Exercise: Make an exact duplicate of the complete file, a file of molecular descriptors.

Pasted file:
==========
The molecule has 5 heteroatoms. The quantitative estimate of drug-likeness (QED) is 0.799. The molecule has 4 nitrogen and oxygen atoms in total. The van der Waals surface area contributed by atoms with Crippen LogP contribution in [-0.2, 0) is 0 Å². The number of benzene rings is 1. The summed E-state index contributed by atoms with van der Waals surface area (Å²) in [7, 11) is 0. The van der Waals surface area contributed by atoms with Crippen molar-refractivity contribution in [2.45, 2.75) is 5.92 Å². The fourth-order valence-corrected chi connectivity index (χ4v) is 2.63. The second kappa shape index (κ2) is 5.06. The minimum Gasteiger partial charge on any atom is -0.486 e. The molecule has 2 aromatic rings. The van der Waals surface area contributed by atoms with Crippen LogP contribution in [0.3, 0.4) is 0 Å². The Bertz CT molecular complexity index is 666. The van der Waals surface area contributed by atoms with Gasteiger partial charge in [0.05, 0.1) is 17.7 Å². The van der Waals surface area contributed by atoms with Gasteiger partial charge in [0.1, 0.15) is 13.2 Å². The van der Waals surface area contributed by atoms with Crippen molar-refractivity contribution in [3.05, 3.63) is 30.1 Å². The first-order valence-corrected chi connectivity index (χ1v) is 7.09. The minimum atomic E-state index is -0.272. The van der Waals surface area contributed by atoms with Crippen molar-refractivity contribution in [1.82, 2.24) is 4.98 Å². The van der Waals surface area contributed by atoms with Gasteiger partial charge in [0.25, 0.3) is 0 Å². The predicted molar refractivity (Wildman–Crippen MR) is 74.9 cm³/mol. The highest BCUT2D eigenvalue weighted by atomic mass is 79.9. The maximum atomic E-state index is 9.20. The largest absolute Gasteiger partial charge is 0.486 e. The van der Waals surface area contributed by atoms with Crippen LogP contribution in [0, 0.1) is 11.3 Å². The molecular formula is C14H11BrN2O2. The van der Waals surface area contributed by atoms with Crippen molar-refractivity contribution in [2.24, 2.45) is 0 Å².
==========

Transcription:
The molecule has 5 heteroatoms. The quantitative estimate of drug-likeness (QED) is 0.799. The molecule has 4 nitrogen and oxygen atoms in total. The van der Waals surface area contributed by atoms with Crippen LogP contribution in [-0.2, 0) is 0 Å². The number of benzene rings is 1. The summed E-state index contributed by atoms with van der Waals surface area (Å²) in [7, 11) is 0. The van der Waals surface area contributed by atoms with Crippen molar-refractivity contribution in [2.45, 2.75) is 5.92 Å². The fourth-order valence-corrected chi connectivity index (χ4v) is 2.63. The second kappa shape index (κ2) is 5.06. The minimum Gasteiger partial charge on any atom is -0.486 e. The molecule has 2 aromatic rings. The van der Waals surface area contributed by atoms with Crippen LogP contribution in [0.3, 0.4) is 0 Å². The Bertz CT molecular complexity index is 666. The van der Waals surface area contributed by atoms with Gasteiger partial charge in [0.05, 0.1) is 17.7 Å². The van der Waals surface area contributed by atoms with Gasteiger partial charge in [0.1, 0.15) is 13.2 Å². The van der Waals surface area contributed by atoms with Crippen molar-refractivity contribution in [3.05, 3.63) is 30.1 Å². The first-order valence-corrected chi connectivity index (χ1v) is 7.09. The minimum atomic E-state index is -0.272. The van der Waals surface area contributed by atoms with Crippen molar-refractivity contribution in [1.82, 2.24) is 4.98 Å². The van der Waals surface area contributed by atoms with Gasteiger partial charge in [0.25, 0.3) is 0 Å². The predicted molar refractivity (Wildman–Crippen MR) is 74.9 cm³/mol. The highest BCUT2D eigenvalue weighted by atomic mass is 79.9. The maximum atomic E-state index is 9.20. The largest absolute Gasteiger partial charge is 0.486 e. The van der Waals surface area contributed by atoms with Crippen LogP contribution in [0, 0.1) is 11.3 Å². The molecular formula is C14H11BrN2O2. The van der Waals surface area contributed by atoms with Crippen molar-refractivity contribution in [2.24, 2.45) is 0 Å².